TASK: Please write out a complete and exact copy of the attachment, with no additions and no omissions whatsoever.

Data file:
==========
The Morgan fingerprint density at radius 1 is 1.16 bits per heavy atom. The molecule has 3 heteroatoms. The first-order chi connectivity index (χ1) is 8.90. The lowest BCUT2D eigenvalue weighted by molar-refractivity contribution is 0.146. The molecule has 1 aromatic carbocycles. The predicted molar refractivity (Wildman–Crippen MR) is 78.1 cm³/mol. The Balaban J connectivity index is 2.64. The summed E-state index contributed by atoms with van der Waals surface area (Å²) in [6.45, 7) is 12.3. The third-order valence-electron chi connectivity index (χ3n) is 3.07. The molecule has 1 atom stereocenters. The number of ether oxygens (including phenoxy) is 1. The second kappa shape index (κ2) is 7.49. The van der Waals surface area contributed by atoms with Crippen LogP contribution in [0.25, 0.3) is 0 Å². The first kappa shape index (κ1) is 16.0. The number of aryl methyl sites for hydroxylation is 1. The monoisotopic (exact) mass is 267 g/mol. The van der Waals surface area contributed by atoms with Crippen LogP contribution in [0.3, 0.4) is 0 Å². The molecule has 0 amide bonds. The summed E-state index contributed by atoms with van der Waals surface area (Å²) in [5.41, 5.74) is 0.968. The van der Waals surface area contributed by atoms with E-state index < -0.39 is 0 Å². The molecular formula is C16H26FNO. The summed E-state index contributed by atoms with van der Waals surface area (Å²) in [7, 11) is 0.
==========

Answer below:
The Morgan fingerprint density at radius 1 is 1.16 bits per heavy atom. The molecule has 3 heteroatoms. The first-order chi connectivity index (χ1) is 8.90. The lowest BCUT2D eigenvalue weighted by molar-refractivity contribution is 0.146. The molecule has 1 aromatic carbocycles. The predicted molar refractivity (Wildman–Crippen MR) is 78.1 cm³/mol. The Balaban J connectivity index is 2.64. The summed E-state index contributed by atoms with van der Waals surface area (Å²) in [6.45, 7) is 12.3. The third-order valence-electron chi connectivity index (χ3n) is 3.07. The molecule has 1 atom stereocenters. The number of ether oxygens (including phenoxy) is 1. The second kappa shape index (κ2) is 7.49. The van der Waals surface area contributed by atoms with Crippen LogP contribution in [0.25, 0.3) is 0 Å². The first kappa shape index (κ1) is 16.0. The number of aryl methyl sites for hydroxylation is 1. The monoisotopic (exact) mass is 267 g/mol. The van der Waals surface area contributed by atoms with Crippen LogP contribution in [0.3, 0.4) is 0 Å². The molecule has 0 amide bonds. The summed E-state index contributed by atoms with van der Waals surface area (Å²) in [5.41, 5.74) is 0.968. The van der Waals surface area contributed by atoms with E-state index < -0.39 is 0 Å². The molecular formula is C16H26FNO. The summed E-state index contributed by atoms with van der Waals surface area (Å²) in [7, 11) is 0.